Jesus Heals a Man Born Blind (9:1–7) Jesus, taking the initiative, notices a man blind from birth. It is not said how Jesus and his followers know that he has been blind from birth. Perhaps the Lord knew preternaturally, or maybe he simply asked him. Once this information is known the disciples treat the man’s condition as a theological problem. People commonly assumed that disease and disorders on both the personal and national level were due to sin, as summarized in the rabbinic saying from around A.D. 300 that “there is no death without sin and there is no suffering without iniquity” (b. Šabbat 55a). But the case of a person born blind raises the question of whose sin caused this condition, that of his parents or of the person himself while in the womb. The idea that the parents’ sins can affect their children finds support in the Old Testament itself (Ex 20:5), as does its antithesis (Ezek 18:20). Likewise the rabbis debated whether fetuses could sin, some arguing they could (for example, Genesis Rabbah 63:6) and others that they could not (Genesis Rabbah 34:10). Obviously, such issues were matters of debate within Judaism (cf. Schrage 1972:290–91), including the time during Jesus’ ministry, as our text indicates.
The disciples’ question was a request that Jesus comment on this debate. Jesus shifts the focus, and instead of addressing the cause of the man’s blindness he speaks of its purpose: so that the work of God might be displayed in his life (v. 3). We should not be concerned with assigning blame. Trying to figure out the source of suffering in an individual’s life is futile given our limited understanding, as the book of Job should teach us. Rather, here is one in whom Jesus can manifest God’s works and thus reveal something of God himself and his purposes on earth. Jesus is being led by his Father to provide a sign that he is indeed the light of the world. In this sign he continues to reveal the Father’s glory, that is, his love and mercy. For the ultimate truth about Jesus’ works is that the Father, living in him, is doing his own works (14:10). This is what it means that his works are done from the Father (10:32) and in the Father’s name (10:25, 37), revealing that Jesus is in the Father and the Father in him (10:38; cf. 10:30). As is always the case in John, Jesus’ identity and his relation to the Father are at the heart of what is being said and done.
Jesus’ statement touches on the theme of suffering. There is a sense in which every aspect of our lives, including our own suffering, is an occasion for the manifestation of God’s glory and his purposes. Scripture describes four types of suffering viewed in terms of causes or purposes (cf. John Cassian Conferences 6.11): first, suffering as a proving or testing of our faith (Gen 22; Deut 8:2; Job); second, suffering meant for improvement, for our edification (Heb 12:5–8); third, suffering as punishment for sin (Deut 32:15–25; Jer 30:15; Jn 5:14); and fourth, suffering that shows forth God’s glory, as here in our story and later in the raising of Lazarus (Jn 11:4). To these should be added a fifth form of suffering, that which comes from bearing witness to Christ, illustrated by what happens to this former blind man in being cast out of the synagogue.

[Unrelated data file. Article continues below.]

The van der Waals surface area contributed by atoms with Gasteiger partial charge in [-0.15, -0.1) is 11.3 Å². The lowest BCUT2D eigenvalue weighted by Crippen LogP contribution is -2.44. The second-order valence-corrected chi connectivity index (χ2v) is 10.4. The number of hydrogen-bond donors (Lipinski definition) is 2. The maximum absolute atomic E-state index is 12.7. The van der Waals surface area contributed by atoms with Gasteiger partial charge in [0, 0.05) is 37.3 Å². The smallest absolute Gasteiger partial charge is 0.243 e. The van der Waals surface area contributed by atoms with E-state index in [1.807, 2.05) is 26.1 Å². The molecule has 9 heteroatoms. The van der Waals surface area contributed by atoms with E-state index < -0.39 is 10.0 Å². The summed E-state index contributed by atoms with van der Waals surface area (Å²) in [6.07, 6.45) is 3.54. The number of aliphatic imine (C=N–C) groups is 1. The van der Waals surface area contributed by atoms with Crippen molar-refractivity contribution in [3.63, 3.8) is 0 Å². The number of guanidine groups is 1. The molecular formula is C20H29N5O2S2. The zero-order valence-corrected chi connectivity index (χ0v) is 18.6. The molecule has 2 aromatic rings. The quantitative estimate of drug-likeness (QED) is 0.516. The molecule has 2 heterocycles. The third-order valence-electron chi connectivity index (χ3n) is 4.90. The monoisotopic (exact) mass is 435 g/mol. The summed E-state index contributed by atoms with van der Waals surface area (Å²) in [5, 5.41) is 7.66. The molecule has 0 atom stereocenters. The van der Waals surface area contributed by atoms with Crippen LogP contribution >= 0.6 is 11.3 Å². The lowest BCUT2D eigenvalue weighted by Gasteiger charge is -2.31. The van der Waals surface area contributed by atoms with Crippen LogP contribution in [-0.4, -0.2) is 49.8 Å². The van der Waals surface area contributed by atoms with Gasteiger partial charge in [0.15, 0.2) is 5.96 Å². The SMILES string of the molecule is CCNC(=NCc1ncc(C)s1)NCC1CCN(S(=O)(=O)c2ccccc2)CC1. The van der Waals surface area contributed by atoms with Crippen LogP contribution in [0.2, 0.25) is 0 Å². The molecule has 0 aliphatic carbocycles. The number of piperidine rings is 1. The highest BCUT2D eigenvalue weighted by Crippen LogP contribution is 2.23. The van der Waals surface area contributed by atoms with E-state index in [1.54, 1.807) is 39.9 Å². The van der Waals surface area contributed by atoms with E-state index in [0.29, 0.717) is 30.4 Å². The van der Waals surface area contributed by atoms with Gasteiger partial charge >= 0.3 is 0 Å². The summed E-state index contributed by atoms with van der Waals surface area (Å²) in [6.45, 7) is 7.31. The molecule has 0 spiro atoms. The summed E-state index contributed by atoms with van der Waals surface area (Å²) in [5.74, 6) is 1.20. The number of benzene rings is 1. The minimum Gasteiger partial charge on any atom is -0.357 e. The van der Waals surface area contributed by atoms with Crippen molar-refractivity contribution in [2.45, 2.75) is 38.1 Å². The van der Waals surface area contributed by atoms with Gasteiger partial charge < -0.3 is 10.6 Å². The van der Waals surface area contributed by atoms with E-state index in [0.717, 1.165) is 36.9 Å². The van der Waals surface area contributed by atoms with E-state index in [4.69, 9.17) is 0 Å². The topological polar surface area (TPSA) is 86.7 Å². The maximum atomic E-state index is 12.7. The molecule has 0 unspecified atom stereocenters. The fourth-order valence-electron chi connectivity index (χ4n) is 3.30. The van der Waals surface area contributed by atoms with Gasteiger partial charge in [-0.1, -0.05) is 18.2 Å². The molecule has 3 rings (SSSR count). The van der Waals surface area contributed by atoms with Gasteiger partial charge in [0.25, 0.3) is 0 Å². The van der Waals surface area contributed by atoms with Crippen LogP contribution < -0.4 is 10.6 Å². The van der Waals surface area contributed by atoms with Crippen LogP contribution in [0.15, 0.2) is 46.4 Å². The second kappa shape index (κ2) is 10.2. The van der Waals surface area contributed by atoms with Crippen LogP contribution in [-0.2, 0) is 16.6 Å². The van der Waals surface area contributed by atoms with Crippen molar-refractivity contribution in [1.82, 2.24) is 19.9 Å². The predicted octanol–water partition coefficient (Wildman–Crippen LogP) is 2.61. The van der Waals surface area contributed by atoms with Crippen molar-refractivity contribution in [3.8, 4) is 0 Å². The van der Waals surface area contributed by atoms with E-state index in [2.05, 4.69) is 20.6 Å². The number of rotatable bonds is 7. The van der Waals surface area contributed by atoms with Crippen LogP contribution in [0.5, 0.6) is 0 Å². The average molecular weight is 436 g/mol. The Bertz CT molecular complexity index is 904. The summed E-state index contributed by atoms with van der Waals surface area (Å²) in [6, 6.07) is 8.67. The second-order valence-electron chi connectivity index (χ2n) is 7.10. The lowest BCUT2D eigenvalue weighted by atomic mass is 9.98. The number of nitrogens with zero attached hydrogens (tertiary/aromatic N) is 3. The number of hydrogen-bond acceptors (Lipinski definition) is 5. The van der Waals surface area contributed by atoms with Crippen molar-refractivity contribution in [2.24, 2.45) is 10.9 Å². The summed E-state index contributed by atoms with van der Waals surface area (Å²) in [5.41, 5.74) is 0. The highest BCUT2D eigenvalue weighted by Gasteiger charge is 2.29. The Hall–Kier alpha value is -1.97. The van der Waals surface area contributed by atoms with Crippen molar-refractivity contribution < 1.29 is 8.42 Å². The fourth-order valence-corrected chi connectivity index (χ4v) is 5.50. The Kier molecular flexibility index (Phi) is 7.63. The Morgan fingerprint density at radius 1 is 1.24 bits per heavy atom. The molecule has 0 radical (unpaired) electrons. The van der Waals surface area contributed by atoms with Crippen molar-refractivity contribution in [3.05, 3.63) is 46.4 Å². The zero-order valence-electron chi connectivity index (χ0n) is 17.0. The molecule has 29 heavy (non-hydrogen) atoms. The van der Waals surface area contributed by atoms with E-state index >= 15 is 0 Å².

Suffering is connected to sin (see comment on 5:14), at least generally if not always directly. But the present passage develops this connection further. Our sufferings are opportunities for God’s grace. If our suffering is indeed a punishment for sin, then it becomes an occasion for repentance and thus the manifestation of God’s grace as we are restored to fellowship with God. If our suffering is not a direct punishment for sin, then it is something God allows to happen in our lives, usually for reasons beyond our knowing, which nevertheless can help us die to self and find our true life in God. God does not allow anything to enter our lives that is not able to glorify him by drawing us into deeper intimacy with him and revealing his glory. When we cling to self and our own comfort we are led to resentment. When we trust in God’s goodness and providence we are able to find comfort in God himself and not in our circumstances. Consequently, we can genuinely “give thanks in all circumstances” (1 Thess 5:18). This is not to say that misfortune and evil are God’s will in general, but they are part of what it takes to live with him and unto him in this mess we have made through our rebellion against him and his rule over us. Our rebellion has brought disorder to every aspect of our existence, and the way back to the beauty and peace and order of his kingdom leads through suffering, as the cross makes clear. So we should not deny or avoid the reality of our suffering, but we should ask God to use it to further his purposes in us and through us. Some lessons only become ours in reality through suffering and the relationship with God that results from these tests. We can help others with the truths we learn in this way (cf. 2 Cor 1:3–11), and we can identify with the blind man and reflect on ways the Lord might display his works in us in the midst of our own sufferings.
Whitacre, R. A. (1999). John (Vol. 4, pp. 235–237). Downers Grove, IL: InterVarsity Press.